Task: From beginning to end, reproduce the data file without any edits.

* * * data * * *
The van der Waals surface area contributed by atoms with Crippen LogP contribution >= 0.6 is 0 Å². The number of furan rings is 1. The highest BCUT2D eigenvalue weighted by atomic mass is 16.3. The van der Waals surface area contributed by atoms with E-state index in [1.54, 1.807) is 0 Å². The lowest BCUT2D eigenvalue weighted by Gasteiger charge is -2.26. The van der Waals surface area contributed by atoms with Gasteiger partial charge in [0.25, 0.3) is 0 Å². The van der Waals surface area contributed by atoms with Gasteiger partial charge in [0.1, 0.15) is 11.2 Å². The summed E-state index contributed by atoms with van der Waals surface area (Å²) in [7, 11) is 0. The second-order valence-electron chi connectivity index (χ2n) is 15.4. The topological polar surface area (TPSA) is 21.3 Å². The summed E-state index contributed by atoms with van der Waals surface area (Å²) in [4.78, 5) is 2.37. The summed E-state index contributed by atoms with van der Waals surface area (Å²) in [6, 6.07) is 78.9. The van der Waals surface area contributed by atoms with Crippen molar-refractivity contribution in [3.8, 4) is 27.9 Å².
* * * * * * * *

The van der Waals surface area contributed by atoms with Crippen LogP contribution >= 0.6 is 0 Å². The number of furan rings is 1. The highest BCUT2D eigenvalue weighted by atomic mass is 16.3. The van der Waals surface area contributed by atoms with E-state index in [1.54, 1.807) is 0 Å². The lowest BCUT2D eigenvalue weighted by Gasteiger charge is -2.26. The van der Waals surface area contributed by atoms with Gasteiger partial charge in [0.25, 0.3) is 0 Å². The van der Waals surface area contributed by atoms with Gasteiger partial charge in [0.1, 0.15) is 11.2 Å². The summed E-state index contributed by atoms with van der Waals surface area (Å²) in [7, 11) is 0. The second-order valence-electron chi connectivity index (χ2n) is 15.4. The topological polar surface area (TPSA) is 21.3 Å². The summed E-state index contributed by atoms with van der Waals surface area (Å²) in [4.78, 5) is 2.37. The summed E-state index contributed by atoms with van der Waals surface area (Å²) in [6, 6.07) is 78.9. The van der Waals surface area contributed by atoms with Crippen molar-refractivity contribution in [3.8, 4) is 27.9 Å².